Different businesses have different needs, but whether you need to provision a multi-cloud environment which leverages programmable networking or just need a fast, reliable connection between Hong Kong and London, choosing a network partner begins with understanding your requirements.
The right connections
When comparing providers, gaining an understanding of the depth of their network infrastructure in the region you’re targeting, should be the first thing to consider.
What ownership does the provider have over the network they’re using – are they directly responsible for remedying faults, or are they just one voice in a group of several who you would need to work with to restore connectivity?
Working with providers that can deliver a greater proportion of your connectivity over their own infrastructure simplifies the management of your network, from initial deployment through to ensuring consistent performance.
In addition to considering whether the provider has points of presence where you need them now, look at their network presence in locations where you might need them into the future.
Don’t neglect to specifically check their redundant pathing options between your locations – these can differ substantially among smaller providers. Some larger providers with extensive networks even offer "always on" service agreements, guaranteeing that connectivity can be rerouted through alternative pathways without a significant performance difference in case of fault.
High performance networking
At its core, understanding whether a network meets your performance needs is simple: what speeds do they offer and what round trip delay can they guarantee between your locations?
With today’s deeply connected workplace and the ubiquitous adoption of cloud applications, having a high-performing, low-latency network is important for maintaining an efficient workplace.
Direct connections to cloud services such as AWS are another key differentiator, for example organisations who increasingly move more of their ICT stack into virtualised environments are placing a premium on speed and reliability.
In addition to direct cloud connectivity, a network provider's expertise in public and private cloud management should be an important factor in decision making, as data sovereignty laws in key markets including China and Indonesia can present a challenge unless properly incorporated into your strategy.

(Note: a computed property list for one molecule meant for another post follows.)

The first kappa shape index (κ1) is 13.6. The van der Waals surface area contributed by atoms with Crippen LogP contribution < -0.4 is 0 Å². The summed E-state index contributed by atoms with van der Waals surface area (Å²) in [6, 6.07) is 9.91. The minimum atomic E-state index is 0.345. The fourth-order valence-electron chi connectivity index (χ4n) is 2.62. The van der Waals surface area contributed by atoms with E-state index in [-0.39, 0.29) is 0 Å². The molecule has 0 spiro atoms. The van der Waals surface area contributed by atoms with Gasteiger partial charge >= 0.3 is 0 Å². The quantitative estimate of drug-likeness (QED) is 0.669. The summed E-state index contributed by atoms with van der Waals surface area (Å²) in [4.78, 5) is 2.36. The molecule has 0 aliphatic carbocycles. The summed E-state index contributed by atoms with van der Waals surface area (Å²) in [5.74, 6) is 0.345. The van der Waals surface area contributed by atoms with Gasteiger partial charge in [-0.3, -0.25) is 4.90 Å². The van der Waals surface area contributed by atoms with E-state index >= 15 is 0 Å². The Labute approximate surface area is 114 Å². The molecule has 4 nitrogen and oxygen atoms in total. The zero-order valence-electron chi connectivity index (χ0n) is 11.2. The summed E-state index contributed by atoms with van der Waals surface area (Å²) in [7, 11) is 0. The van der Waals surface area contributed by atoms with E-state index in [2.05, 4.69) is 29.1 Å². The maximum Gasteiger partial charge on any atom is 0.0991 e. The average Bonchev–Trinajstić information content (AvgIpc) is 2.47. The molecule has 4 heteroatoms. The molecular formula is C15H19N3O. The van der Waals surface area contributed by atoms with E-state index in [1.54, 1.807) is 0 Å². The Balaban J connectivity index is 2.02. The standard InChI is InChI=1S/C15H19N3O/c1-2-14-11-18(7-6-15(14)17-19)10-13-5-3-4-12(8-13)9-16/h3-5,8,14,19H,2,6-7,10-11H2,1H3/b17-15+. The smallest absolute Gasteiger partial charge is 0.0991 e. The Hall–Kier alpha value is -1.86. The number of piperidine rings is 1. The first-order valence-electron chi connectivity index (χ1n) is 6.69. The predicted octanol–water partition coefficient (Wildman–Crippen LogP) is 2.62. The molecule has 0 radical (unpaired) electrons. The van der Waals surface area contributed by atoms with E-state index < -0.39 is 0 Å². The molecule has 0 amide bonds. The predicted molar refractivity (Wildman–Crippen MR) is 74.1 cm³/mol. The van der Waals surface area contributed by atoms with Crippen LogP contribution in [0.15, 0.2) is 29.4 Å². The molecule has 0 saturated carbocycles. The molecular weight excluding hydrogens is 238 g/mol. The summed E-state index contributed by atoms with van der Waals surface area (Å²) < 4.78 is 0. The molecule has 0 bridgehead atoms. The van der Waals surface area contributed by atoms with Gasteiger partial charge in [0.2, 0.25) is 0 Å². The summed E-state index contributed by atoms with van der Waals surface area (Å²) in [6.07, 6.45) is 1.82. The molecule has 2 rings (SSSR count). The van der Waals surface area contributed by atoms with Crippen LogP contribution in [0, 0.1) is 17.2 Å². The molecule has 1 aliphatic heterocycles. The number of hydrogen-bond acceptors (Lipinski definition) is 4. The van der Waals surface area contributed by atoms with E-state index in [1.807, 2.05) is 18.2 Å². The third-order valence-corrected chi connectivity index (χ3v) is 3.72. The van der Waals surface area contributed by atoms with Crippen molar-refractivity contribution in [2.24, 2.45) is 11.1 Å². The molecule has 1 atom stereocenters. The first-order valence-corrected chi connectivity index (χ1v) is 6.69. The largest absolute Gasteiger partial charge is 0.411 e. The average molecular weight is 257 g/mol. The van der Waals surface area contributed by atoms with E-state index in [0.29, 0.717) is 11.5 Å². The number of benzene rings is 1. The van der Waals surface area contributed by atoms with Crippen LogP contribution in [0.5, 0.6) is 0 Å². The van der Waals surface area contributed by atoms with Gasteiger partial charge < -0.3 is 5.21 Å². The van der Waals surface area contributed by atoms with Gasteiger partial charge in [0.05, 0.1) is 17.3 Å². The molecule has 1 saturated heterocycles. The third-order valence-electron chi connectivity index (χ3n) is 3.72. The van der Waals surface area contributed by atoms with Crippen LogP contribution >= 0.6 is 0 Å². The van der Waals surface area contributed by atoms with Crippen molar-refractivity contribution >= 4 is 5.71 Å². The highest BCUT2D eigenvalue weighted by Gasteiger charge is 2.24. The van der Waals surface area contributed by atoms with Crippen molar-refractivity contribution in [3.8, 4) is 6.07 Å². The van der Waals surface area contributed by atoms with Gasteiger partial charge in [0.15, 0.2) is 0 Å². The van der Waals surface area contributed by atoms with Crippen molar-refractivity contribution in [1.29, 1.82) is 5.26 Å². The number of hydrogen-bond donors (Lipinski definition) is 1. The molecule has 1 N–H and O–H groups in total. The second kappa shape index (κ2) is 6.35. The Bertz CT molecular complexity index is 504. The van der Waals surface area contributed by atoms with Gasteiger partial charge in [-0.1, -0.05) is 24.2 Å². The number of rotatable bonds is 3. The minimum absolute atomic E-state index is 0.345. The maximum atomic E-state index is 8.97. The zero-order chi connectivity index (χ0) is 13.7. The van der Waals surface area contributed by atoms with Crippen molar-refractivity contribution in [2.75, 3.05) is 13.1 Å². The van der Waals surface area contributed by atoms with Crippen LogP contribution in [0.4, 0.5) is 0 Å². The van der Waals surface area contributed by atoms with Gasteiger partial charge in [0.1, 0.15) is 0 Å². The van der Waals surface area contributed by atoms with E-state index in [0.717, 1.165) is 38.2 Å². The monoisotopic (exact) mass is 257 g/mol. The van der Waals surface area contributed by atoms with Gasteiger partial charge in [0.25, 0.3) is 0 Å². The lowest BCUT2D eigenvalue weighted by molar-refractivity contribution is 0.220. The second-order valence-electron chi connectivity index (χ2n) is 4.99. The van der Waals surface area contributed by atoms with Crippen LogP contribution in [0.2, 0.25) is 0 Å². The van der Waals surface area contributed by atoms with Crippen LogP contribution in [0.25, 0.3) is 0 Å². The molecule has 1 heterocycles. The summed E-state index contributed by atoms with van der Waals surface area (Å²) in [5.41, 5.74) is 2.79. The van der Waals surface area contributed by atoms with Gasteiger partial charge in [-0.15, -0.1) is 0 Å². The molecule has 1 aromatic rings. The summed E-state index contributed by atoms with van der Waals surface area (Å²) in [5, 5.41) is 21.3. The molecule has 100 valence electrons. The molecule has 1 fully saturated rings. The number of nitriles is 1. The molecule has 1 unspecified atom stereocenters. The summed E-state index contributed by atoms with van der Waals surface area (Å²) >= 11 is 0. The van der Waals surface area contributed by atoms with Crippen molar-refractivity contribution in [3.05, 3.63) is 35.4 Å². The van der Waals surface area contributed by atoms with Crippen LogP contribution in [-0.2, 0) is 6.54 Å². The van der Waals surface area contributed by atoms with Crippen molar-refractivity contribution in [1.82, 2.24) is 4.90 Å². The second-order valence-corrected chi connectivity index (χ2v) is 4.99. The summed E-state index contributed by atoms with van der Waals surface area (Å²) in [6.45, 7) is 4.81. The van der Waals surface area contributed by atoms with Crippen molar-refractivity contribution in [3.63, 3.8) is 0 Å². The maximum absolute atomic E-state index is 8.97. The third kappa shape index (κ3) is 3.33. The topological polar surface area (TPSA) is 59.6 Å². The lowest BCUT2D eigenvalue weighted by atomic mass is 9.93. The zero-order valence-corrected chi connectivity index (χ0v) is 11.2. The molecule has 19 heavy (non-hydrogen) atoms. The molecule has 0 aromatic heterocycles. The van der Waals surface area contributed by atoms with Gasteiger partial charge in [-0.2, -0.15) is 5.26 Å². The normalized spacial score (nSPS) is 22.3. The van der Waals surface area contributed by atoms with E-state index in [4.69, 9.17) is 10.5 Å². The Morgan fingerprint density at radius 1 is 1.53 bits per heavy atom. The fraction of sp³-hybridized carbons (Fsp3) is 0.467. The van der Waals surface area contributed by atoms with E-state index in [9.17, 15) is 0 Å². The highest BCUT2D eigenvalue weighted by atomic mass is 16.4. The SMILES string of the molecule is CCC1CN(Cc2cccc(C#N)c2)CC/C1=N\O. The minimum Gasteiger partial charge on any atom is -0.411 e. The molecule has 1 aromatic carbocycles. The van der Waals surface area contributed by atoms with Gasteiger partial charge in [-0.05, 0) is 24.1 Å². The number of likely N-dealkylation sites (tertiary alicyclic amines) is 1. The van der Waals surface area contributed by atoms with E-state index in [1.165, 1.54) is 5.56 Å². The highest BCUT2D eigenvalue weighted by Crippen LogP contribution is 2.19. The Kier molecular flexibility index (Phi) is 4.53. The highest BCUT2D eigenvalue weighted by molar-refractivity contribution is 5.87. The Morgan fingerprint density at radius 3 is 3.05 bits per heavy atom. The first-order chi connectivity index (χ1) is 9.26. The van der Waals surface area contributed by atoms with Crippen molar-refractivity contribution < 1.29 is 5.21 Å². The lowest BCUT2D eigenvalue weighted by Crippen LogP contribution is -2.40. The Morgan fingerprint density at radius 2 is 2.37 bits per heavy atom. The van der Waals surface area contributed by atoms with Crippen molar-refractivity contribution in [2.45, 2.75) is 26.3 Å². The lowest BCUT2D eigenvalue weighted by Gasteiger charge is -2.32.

Different providers are also better suited to meet the needs of different industries. While reliability is a chief concern for most organisations, content providers have very different bandwidth needs compared to financial institutions that prioritise low-latency connections to support trading.
Optimising your operations
Programmable networking is quickly becoming a key tool for businesses looking to manage costs by optimising their operations and moving to a PAYG bandwidth model. Its speed and flexibility are also empowering businesses to move faster than their competitors to take advantage of new opportunities.
As more and more networks are now offering Network Function Virtualisation (NFV), the points of differentiation between provider's centres on the quality of their APIs and the visibility they provide over your network, to help you make the most of its capabilities.
Experience with managed SD-WAN is also important for organisations that need to rapidly provision new branches and manage variable demand to meet their rapidly changing needs and business priorities.
Networking in Asia
Gartner’s 2018 Critical Capabilities for Network Services, Asia/Pacific report is an invaluable starting point for organisations who need to make informed decisions about
their network options in Asia Pacific.
Analysing 13 leading global network providers in the region, Gartner noted that despite considerable interest in network modernisation, network providers’ "capabilities and experience" can still differ.
This is particularly prevalent in emerging markets such as the Philippines, Vietnam and parts of the Indonesian archipelago. Additionally, network technologies such as SD-WAN and programmable networking (such as the Telstra Programmable Network) remain key differentiators for organisations seeking to leverage their efficiencies.
Throughout Asia, it remains critically important to engage a partner with local expertise, particularly when expanding into China. This is to ensure that your Chinese locations connect as smoothly as possible into your wider network, as without a well-established presence, providers can find it difficult to quickly respond to faults.